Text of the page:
Hal Flavin - The Talk

5 songs
19:24 minutes
***** ****
Watt Blizzard


It’s been known for quite some time that Hal Flavin are more focused on quality than on quantity, which explains why it has taken them three whole years since their debut EP to come up with a follow-up, yet again only an EP containing five songs that just clock in under twenty minutes. Considering how seriously they take their music – they have been playing already on quite a few renowned international festivals – you wonder how long they need to structure their music.

For fairness’s sake, I have to admit that The Talk is a more rewarding listening experience than the debut which was already quite good but didn’t have the same sense of urgency than the new record. Hal Flavin simply call their style electro-pop, but fortunately they are not to be counted among the myriads of bloodless Eighties revivalists that may know the form but certainly not the substance. The trio still plays guitar, bass and synthesizers, but the fact that two of the members have a hard hitting rock background doesn’t go unnoticed. It seems as if the guitar has more punching power than before but at the same time is better integrated into the overall sound. The bass guitar also adds a welcome rhythmic base. The synthesizer sounds are, like in the past, well researched and make for a varied listening experience. The vocals also still maintain the stylish aloofness that you will either love or hate.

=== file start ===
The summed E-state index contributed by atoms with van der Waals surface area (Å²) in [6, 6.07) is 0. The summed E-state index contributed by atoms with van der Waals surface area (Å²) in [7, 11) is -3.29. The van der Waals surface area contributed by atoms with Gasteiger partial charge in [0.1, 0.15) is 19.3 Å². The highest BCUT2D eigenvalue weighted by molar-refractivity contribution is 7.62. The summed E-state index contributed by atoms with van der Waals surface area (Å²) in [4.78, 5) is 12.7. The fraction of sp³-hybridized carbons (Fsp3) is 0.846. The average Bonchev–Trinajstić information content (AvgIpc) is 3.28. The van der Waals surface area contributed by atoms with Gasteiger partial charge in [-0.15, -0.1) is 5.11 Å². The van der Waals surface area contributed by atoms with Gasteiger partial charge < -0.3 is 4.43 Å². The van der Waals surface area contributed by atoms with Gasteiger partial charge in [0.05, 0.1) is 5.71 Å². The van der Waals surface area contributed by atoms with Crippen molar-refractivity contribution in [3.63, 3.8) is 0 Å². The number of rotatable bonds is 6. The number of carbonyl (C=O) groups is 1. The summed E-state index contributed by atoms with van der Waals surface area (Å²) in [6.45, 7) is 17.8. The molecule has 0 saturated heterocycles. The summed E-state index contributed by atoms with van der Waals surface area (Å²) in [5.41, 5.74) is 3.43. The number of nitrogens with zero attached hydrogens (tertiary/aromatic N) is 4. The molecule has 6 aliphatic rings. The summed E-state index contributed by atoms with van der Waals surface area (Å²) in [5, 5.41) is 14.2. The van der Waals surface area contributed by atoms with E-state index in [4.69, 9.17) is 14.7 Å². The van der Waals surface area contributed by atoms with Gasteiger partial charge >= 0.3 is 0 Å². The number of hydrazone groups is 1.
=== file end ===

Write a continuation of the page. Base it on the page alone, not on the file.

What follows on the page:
The five songs featured on the EP are quite varied, although not so much as let the band appear directionless. My two favourite tracks are the title track which opens the album and the concluding 7th Year. The former is an exquisitely intricate piece of electro pop with a driving melody and a fierce rhythm that will get your knees shaking. The latter is a ballad, but unlike the one on the predecessor, it leaves enough room for the guitar to develop a wonderful crunchy rock attitude. Everything in between is of course also highly recommended, making the whole of The Talk another rewarding listening experience from Hal Flavin who by the way released the EP on their own label. Next to Metro, Hal Flavin should be considered the most important electro export from Luxembourg.

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